The re-release of Gene’s back catalogue takes me back to an era when anything seemed possible.
It was 1994 going into 95, Britpop was in fourth gear and the music press were hailing it as the greatest thing since toilet paper. That ignored the reality, that British music had been on a high for several years, and the scene that was perceived (wrongly) to be headed by Oasis and Blur and marked by their carefully-manufactured rivalry, was only one part of an immensely creative period.
Among the many bands semi-independent of any scene were Gene, led by Martin Rossiter, and aided by Steve Mason, Kevin Miles and Matt James. With their heart-pulling lyrics and a debut single containing two songs, For The Dead and Child’s Body, it was no surprise that the perceived bleakness, lyrical brilliance and a love of the underdog would soon have the hacks comparing them to The Smiths.
But this was a little misguided. Sure, they were in awe of the Mancunians but this is something that could be levelled at almost every indie band that arose post-1986. The reality was they were just as much influenced by The Jam, The Faces, and The Stone Roses.
Following a clutch of graceful singles, Olympian was unleashed in 1995, a stunning collection that befitted such an ambitious title. On Sick, Sober and Sorry, Gene revealed the differences between them and their peers; writing of the troubled and the destitute, Rossiter implored, “Please don’t stop me from drinking/ It’s my only joy/ Please don’t stop me from smoking/ This is my reward.”
On Left-Handed, Gene carefully explore the subject of sexuality with Rossiter bemoaning “”On the Isle of Man I’ll serve my time”, a reference to the arcane laws of what is a largely independent island of the UK. Not surprisingly Olympian featured highly in the end of year charts.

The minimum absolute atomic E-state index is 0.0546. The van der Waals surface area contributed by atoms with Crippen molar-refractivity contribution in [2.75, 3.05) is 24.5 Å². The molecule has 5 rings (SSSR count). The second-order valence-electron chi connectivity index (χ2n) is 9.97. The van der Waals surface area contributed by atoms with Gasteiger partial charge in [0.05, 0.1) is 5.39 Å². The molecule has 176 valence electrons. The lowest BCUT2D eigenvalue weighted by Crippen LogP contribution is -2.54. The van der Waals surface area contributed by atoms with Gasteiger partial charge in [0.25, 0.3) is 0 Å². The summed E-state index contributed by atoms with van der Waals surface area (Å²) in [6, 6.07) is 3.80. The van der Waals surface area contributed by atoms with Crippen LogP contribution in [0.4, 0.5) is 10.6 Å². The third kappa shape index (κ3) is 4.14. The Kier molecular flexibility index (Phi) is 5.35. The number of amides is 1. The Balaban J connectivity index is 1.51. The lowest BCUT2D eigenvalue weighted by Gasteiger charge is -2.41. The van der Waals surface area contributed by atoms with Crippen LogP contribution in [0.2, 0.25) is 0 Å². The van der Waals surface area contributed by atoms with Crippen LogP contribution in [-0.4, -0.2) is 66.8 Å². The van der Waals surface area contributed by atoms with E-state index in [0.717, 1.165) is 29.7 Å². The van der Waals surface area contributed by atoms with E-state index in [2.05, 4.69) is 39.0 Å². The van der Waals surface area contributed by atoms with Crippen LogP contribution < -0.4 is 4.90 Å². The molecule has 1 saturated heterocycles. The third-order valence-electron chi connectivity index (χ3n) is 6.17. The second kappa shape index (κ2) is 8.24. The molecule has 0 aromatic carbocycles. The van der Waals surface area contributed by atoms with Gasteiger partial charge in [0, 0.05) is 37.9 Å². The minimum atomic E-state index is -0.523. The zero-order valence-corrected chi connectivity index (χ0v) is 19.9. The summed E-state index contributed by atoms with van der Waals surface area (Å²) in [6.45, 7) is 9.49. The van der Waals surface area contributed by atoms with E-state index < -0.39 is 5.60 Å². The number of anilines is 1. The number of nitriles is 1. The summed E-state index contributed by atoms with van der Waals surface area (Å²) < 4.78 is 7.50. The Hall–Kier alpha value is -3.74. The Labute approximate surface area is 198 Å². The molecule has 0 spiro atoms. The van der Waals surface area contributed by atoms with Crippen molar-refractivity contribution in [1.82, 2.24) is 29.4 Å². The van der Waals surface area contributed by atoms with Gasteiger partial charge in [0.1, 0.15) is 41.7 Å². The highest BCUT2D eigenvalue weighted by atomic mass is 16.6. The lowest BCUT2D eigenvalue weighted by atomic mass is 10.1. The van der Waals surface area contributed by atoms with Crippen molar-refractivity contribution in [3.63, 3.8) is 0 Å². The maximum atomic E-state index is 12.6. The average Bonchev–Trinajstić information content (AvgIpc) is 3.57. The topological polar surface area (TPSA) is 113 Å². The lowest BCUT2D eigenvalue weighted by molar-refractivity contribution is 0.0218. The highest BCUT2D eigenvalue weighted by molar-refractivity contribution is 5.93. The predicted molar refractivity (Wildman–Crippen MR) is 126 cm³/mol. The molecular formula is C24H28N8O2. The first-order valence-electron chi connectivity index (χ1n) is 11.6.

It was followed, in 1997, by Drawn To The Deep End, an album that featured strings and lavish production. This didn’t diminish its quality, and while many would, almost inevitably, teasingly suggest it was not the equal of their debut, listening again several years later, it’s clear it hasn’t lost its timeless quality with songs such as Where Are They Now? and lead single We Could Be Kings.
In just two years, Gene had lost momentum and their third album, Revelations, was a muted affair, with critics and buyers alike, but it did contain the brilliant, Mod-esque single, As Good As It Gets, a brutal attack on the political direction the country was taking and the largely self-explanatory The British Disease. After leaving Polydor, Gene released Libertine in 2001 on their own label, but it was a bit of a letdown. A return to their roots, with epic non-single songs, it contained some of the elements the band had become renowned for. But, this was not a band in a good space, and apart from the monumental Is It Over? it lacked the dark melodies and the organic feel of the previous efforts.
All albums – reissued by Edsel Recordings – come with a second glorious disk of B-sides and rarities in enormous qualities – Drawn To The Deep End, for instance, contains 35 tracks all up. On top of all this there is also the mop-up compilation, To See The Lights, which itself receives the heavyweight reissue treatment.
So step forward once again messrs Rossiter, James, Mason and Miles, take a bow for your sterling efforts over almost a decade. You were an essential component of a much-loved decade, and you played your part in making Porky’s student years memorable ones. These magnificent reissues may initially strike a chord with past fans but they deserve a second wind, and for a new audience to discover their timeless, heart-filled qualities.